Application-Oriented Relativistic Electrodynamics (2)
This article is a revised and upgraded edition of a previous one published in this journal, hence the label (2), see the General Remarks section below. Relativistic Electrodynamics, for many years a purely academic subject from the point of view of the applied physicist and electromagnetic radiation engineer, is nowadays recognized as pertinent to many practical applications. We therefore need to define a syllabus and explore the best methods for educating future generations of such users. Such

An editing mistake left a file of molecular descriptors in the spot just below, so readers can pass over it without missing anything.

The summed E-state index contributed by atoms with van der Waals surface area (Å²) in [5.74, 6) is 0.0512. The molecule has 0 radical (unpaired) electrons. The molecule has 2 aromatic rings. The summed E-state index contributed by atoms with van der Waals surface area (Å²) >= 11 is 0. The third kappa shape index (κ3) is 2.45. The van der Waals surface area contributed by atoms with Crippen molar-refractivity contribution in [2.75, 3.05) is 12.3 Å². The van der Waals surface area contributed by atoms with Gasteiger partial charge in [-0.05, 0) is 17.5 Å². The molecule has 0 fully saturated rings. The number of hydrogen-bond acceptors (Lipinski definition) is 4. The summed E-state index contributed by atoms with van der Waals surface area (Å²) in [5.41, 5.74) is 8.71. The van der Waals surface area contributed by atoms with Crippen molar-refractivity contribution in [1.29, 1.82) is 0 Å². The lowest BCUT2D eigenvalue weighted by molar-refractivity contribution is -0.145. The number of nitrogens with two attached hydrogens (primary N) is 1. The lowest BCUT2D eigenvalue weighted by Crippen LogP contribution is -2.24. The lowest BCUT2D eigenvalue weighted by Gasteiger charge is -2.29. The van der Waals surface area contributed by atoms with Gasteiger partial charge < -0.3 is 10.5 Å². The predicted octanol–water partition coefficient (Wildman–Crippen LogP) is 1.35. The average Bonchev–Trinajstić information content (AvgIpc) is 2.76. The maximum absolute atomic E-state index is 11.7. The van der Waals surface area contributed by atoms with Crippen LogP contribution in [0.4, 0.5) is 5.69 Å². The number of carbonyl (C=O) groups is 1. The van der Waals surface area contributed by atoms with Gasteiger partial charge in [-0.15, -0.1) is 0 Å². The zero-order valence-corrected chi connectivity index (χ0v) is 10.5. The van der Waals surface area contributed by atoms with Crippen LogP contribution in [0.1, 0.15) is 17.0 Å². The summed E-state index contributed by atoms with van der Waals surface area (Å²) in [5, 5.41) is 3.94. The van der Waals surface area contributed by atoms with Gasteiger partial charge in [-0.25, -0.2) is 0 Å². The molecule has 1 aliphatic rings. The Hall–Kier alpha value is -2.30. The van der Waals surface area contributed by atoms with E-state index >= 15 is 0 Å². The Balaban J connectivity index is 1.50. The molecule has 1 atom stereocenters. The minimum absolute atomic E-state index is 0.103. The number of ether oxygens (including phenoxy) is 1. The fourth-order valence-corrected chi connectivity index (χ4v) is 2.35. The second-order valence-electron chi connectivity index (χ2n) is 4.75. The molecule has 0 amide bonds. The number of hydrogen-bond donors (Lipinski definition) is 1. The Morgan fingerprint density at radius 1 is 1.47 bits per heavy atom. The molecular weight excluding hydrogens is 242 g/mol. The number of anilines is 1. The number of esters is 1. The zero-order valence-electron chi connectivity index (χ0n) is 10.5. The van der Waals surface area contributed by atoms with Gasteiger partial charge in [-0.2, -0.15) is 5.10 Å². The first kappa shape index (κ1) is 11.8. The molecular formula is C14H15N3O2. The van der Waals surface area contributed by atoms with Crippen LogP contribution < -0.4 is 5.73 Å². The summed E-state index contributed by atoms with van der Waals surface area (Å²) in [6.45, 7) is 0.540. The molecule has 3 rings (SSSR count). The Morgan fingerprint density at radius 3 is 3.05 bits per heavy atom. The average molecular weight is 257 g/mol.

... of such users. Such an attempt is presented here, and is of course biased by personal preferences. What emerges as general guidelines are the facts that Relativistic Electrodynamics should be presented axiomatically, without trying to "explain the physical meaning" of Special Relativity, that four-vectors and their mathematical properties should be emphasized, and that the field tensors, an elegant formalism, albeit of limited practical use, should be avoided. Use of four-fold Fourier transforms not only greatly simplifies the relevant manipulations, it is also of paramount importance for discussion of dispersive media. This approach yields many concepts as mathematical results, e.g., the Relativistic Doppler effect, which therefore do not require a long phenomenological discussion with many "explanations". Introducing this approach as early as possible opens new vistas for the student and the educator, indeed some of the new results here do not appear in textbooks on Special Relativity. One of the main results shown here is the fact that the generalized Fermat principle states that the ray will propagate in such a manner that the proper time will be minimized (or extremized, in general). It also strips the mystique of this principle, showing that it is in fact equivalent to a modest mathematical condition on the smoothness of the phase function. The presentation is constructed in a way 108 Censor that allows the student to gradually overcome difficulties in assimilating new concepts and applying them. In that too it is different from many conventional presentations.